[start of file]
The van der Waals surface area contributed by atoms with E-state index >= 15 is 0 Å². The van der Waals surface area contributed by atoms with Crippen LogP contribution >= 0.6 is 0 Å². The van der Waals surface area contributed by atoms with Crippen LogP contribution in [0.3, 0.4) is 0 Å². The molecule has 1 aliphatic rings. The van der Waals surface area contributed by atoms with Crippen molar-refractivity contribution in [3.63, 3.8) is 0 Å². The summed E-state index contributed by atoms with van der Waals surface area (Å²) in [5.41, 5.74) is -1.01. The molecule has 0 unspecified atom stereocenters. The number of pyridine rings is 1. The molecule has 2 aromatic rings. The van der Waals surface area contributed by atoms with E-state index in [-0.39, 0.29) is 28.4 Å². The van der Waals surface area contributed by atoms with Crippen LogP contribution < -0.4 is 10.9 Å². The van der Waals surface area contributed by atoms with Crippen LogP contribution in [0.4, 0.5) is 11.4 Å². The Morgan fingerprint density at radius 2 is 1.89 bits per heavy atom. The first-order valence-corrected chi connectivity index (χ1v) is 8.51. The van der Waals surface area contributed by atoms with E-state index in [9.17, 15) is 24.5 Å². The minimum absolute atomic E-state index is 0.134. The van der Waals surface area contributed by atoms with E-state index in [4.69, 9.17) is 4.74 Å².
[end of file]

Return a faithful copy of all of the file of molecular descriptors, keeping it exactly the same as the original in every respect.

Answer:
The van der Waals surface area contributed by atoms with E-state index >= 15 is 0 Å². The van der Waals surface area contributed by atoms with Crippen LogP contribution >= 0.6 is 0 Å². The van der Waals surface area contributed by atoms with Crippen LogP contribution in [0.3, 0.4) is 0 Å². The molecule has 1 aliphatic rings. The van der Waals surface area contributed by atoms with Crippen molar-refractivity contribution in [3.63, 3.8) is 0 Å². The summed E-state index contributed by atoms with van der Waals surface area (Å²) in [5.41, 5.74) is -1.01. The molecule has 0 unspecified atom stereocenters. The number of pyridine rings is 1. The molecule has 2 aromatic rings. The van der Waals surface area contributed by atoms with E-state index in [-0.39, 0.29) is 28.4 Å². The van der Waals surface area contributed by atoms with Crippen LogP contribution < -0.4 is 10.9 Å². The van der Waals surface area contributed by atoms with Crippen LogP contribution in [0.4, 0.5) is 11.4 Å². The Morgan fingerprint density at radius 2 is 1.89 bits per heavy atom. The first-order valence-corrected chi connectivity index (χ1v) is 8.51. The van der Waals surface area contributed by atoms with E-state index in [9.17, 15) is 24.5 Å². The minimum absolute atomic E-state index is 0.134. The van der Waals surface area contributed by atoms with E-state index in [4.69, 9.17) is 4.74 Å².